The "ruining her finances" bit seems like it might work a little better: Sue can do A, B, and C such that any two of them would not ruin her, but all three bankrupt her if done together. But then it seems like whichever happens to be the third will be identical with her ruining her finances -- as the straw that breaks the camel's back. Thompson's "none by itself adds up to that" seems to obscure this feature of Davidson's theory of action: what casual relations an event ends up standing in can determine what descriptions are true of it. "By itself" an event doesn't tell you what descriptions are true of it. Other events are relevant for that.

Another thought I had was: it's a gestalt thing. Whole is more than its parts. Maybe nothing she did was, by itself, "ruining her finances", but she just ended up with ruined finances after doing various things. But here it looks like either there is no action of hers which is a ruining of her finances, or else the thing she did which is a ruining is composed of the other things she did. In the former case, there is no action to account for; in the latter case, the fact that no part of the action is describable as a ruining doesn't cut against Davidson, that I can see. For there is an action which is describable as a ruining: the event composed of A, B, and C (or whatever went it to the relevant gestalt in this case). If there are gestalt-y actions, then I'm not seeing why Davidson has any problems with that.

Also: saying "this is no worse than the Sorite's paradox" does not seem like much of a help when trying to defend a doctrine. But this seems to be what Thompson says here:
Such an appeal to the idea of vagueness carries with it a number of theoretical difficulties, but supposing them handled, the same vagueness would no doubt then be found to infect the division of our nested classes of descriptions into "pre-intentional" and intentional. In that case, my conjecture ── viz., "Acts of moving something somewhere intentionally always have an initial segment which is also an act of moving something somewhere intentionally" ── could again be sustained, if only it were given the sort of construction that an adequate theory of vagueness would supply for such sentence as "No one is made bald by the loss of a single hair".
I'm not sure how such a construction could work for Thompson's conjecture. Avoiding the Sorite's requires mathematical induction breaking down at some point (or else removing hairs one at a time until they're all gone does not give you a bald head). It seems plausible that vague terms are like this. Induction with them only works for a bit, then it shades off into not working anymore. You take a hirsute head, remove a hair (not bald), remove a hair (not bald), and then eventually he's bald. (What you say in the details of this are, as far as I can tell, generally still up in the air.) It doesn't strike me as very plausible that Thompson's terminology her employs vague terms. "Initial segments of acts" is not the sort of phrase that you pick up from ordinary language (the usual home of vagueness); it's a technical term in the theory of action. More to the point, I don't know how the vagueness story would go, here. You identify an initial segment of an action (which gives you another action), and then an initial segment for that action, and then at some point you can't? (This also seems to cut against Thompson's "quasi-Kantian" defense of his claim, which rests on the "Axioms of Intuition"'s claim that what is given in intuition is always an extensive magnitude. Thompson seems to offer two different and incompatible defenses for his weird view.)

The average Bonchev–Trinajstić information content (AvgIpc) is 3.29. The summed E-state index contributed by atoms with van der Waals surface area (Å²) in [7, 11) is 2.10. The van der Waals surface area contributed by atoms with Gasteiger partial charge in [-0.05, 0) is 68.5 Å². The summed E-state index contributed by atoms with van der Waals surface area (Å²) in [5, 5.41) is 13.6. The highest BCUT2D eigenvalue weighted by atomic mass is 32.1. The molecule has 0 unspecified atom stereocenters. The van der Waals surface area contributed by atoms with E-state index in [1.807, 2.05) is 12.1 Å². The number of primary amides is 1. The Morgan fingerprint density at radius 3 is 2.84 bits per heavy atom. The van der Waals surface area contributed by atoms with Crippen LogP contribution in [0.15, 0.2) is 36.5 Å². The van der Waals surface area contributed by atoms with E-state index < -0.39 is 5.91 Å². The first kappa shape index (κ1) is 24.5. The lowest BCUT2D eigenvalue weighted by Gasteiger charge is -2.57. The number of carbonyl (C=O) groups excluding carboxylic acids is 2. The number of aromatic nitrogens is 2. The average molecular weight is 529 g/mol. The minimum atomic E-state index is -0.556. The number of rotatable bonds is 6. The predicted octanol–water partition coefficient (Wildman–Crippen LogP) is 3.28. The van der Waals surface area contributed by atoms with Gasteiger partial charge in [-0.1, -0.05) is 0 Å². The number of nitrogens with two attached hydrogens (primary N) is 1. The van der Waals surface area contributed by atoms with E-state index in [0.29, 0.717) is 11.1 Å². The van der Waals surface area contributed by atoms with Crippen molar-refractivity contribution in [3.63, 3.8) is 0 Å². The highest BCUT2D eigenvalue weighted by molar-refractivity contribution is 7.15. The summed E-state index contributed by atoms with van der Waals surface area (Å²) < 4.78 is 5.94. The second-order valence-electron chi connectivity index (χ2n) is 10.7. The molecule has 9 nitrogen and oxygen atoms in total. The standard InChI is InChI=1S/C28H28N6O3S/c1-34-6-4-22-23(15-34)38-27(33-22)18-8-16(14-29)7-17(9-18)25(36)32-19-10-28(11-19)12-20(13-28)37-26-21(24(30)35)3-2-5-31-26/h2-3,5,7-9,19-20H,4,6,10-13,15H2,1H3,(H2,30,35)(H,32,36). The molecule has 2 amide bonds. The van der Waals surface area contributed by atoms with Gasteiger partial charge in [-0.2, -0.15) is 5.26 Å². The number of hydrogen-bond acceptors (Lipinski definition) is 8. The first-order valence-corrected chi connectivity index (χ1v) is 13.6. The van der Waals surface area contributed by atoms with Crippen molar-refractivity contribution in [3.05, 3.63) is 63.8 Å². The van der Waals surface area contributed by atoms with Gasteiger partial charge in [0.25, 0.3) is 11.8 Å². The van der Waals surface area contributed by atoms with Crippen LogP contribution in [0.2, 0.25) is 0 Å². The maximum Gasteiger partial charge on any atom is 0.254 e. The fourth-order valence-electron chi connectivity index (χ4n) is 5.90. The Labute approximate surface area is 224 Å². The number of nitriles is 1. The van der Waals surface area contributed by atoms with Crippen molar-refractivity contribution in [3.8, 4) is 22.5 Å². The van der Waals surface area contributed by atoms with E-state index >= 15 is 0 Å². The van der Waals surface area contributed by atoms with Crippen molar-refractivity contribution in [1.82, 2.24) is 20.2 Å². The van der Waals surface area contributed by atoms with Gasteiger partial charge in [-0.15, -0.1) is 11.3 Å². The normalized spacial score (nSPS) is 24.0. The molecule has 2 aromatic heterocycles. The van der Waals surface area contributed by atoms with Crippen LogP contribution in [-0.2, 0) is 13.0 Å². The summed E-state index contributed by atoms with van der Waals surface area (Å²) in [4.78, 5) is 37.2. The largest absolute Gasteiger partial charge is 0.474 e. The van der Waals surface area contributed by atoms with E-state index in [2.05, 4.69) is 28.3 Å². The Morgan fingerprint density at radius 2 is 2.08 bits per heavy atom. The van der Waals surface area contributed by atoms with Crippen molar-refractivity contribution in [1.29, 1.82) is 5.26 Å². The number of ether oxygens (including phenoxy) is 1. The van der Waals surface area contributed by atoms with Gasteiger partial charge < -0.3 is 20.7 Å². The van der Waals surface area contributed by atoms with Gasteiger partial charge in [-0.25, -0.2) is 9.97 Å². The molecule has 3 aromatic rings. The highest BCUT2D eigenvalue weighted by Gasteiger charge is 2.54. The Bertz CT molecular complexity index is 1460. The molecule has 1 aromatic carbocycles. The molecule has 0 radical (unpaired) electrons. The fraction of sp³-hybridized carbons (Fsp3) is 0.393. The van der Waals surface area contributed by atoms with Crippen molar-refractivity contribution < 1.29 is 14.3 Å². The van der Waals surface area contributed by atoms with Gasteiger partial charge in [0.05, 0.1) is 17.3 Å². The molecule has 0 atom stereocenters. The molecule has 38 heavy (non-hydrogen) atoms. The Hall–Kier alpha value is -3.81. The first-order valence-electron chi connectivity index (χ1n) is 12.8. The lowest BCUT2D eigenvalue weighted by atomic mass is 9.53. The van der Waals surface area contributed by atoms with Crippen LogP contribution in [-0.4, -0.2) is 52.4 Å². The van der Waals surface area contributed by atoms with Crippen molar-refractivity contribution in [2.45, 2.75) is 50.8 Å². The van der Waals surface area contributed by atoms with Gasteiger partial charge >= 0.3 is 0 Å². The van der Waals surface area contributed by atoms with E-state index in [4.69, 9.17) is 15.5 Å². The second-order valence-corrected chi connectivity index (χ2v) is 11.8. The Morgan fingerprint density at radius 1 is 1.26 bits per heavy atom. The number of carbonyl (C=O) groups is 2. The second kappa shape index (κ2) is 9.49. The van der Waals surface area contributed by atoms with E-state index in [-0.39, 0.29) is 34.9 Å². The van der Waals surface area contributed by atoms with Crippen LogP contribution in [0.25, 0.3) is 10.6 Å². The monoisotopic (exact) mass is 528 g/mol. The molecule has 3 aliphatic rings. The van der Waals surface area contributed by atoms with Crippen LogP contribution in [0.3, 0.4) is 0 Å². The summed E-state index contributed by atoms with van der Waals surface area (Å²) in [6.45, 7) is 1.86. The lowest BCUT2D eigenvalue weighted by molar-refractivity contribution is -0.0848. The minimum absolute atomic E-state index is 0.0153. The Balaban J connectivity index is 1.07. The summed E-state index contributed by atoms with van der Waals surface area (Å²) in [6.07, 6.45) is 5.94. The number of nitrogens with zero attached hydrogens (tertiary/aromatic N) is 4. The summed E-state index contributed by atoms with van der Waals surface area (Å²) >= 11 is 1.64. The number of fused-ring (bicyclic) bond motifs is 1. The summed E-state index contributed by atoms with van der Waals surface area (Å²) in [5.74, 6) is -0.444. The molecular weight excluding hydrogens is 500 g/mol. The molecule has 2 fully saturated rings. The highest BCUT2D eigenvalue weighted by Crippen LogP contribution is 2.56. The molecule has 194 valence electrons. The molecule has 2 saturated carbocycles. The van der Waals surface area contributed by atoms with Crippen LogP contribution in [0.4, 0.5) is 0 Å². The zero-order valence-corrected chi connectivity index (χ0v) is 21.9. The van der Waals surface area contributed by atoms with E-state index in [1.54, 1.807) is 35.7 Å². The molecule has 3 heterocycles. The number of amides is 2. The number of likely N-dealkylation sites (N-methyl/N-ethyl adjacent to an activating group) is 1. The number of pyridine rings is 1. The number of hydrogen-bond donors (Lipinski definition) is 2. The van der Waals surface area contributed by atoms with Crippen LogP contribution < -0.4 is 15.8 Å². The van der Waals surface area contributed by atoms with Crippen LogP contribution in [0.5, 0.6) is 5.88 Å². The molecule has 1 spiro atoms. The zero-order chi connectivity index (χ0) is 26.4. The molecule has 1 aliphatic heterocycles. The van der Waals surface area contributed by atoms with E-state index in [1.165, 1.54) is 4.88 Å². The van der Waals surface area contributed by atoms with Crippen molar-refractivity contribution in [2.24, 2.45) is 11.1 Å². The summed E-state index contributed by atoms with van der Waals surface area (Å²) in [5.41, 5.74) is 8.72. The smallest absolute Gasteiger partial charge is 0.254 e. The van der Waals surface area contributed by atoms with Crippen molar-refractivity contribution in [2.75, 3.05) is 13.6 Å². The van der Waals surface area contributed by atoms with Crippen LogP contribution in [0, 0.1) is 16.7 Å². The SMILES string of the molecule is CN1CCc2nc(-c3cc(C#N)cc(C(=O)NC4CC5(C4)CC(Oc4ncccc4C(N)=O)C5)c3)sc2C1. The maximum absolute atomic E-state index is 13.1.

12 February 2009

A Note on Triangulation

While rereading Rorty's response to Ramberg in "Rorty and His Critics", I had a thought about why McDowell doesn't seem to like the notion of "triangulation". Davidson introduces the notion as something that doesn't require language. Monkeys can triangulate -- they react one way to snakes, another way to lions, and another way to eagles, and monkeys can notice these different reactions, and in this way avoid predators. Which makes it seem like the point of the notion is to explain animal behavior, primarily; human behavior is then a type of animal behavior that it explains. I've reread several of Davidson's later essays recently, and he pretty consistently uses it in ways that can be read like this: triangulation is something generic to rational and non-rational animals, and in interpretation of a rational animal some additional factor is brought into view. Triangulation + Language = Rational Animals.

Davidsonians seem to speak a bit differently (though I'd argue that they simply bring forth what's already present in Davidson's texts). Here's the bit from Davidson that Rorty, in his response to Ramberg, said he had previously found "utterly opaque":